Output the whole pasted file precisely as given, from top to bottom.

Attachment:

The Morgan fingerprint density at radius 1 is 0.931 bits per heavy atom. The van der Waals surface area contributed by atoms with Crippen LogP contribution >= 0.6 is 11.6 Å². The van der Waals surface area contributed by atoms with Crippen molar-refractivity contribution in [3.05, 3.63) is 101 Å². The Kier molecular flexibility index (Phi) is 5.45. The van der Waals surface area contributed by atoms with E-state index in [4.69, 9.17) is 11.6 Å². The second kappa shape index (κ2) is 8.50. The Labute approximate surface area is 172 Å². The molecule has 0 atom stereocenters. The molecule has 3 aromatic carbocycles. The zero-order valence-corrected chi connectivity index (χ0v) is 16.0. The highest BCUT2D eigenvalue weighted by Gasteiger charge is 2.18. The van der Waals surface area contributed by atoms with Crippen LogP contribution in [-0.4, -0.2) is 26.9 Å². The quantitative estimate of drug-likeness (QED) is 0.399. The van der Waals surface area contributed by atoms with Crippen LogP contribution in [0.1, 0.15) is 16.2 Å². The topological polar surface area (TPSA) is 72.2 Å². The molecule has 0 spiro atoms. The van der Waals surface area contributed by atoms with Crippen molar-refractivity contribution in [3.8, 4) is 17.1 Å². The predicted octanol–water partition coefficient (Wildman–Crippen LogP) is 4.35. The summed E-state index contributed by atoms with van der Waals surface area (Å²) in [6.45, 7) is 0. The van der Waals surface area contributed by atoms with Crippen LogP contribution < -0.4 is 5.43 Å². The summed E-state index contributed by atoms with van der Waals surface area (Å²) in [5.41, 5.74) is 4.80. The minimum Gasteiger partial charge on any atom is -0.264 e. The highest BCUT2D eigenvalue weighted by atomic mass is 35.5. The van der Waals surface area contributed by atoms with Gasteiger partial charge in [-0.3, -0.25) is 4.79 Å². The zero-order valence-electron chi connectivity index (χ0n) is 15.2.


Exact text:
The Morgan fingerprint density at radius 1 is 0.931 bits per heavy atom. The van der Waals surface area contributed by atoms with Crippen LogP contribution >= 0.6 is 11.6 Å². The van der Waals surface area contributed by atoms with Crippen molar-refractivity contribution in [3.05, 3.63) is 101 Å². The Kier molecular flexibility index (Phi) is 5.45. The van der Waals surface area contributed by atoms with E-state index in [4.69, 9.17) is 11.6 Å². The second kappa shape index (κ2) is 8.50. The Labute approximate surface area is 172 Å². The molecule has 0 atom stereocenters. The molecule has 3 aromatic carbocycles. The zero-order valence-corrected chi connectivity index (χ0v) is 16.0. The highest BCUT2D eigenvalue weighted by Gasteiger charge is 2.18. The van der Waals surface area contributed by atoms with Crippen LogP contribution in [-0.4, -0.2) is 26.9 Å². The quantitative estimate of drug-likeness (QED) is 0.399. The van der Waals surface area contributed by atoms with Crippen LogP contribution in [0.1, 0.15) is 16.2 Å². The topological polar surface area (TPSA) is 72.2 Å². The molecule has 0 spiro atoms. The van der Waals surface area contributed by atoms with Crippen molar-refractivity contribution in [3.8, 4) is 17.1 Å². The predicted octanol–water partition coefficient (Wildman–Crippen LogP) is 4.35. The summed E-state index contributed by atoms with van der Waals surface area (Å²) in [6.45, 7) is 0. The van der Waals surface area contributed by atoms with Crippen LogP contribution < -0.4 is 5.43 Å². The summed E-state index contributed by atoms with van der Waals surface area (Å²) in [5.41, 5.74) is 4.80. The minimum Gasteiger partial charge on any atom is -0.264 e. The highest BCUT2D eigenvalue weighted by atomic mass is 35.5. The van der Waals surface area contributed by atoms with Gasteiger partial charge in [-0.3, -0.25) is 4.79 Å². The zero-order valence-electron chi connectivity index (χ0n) is 15.2.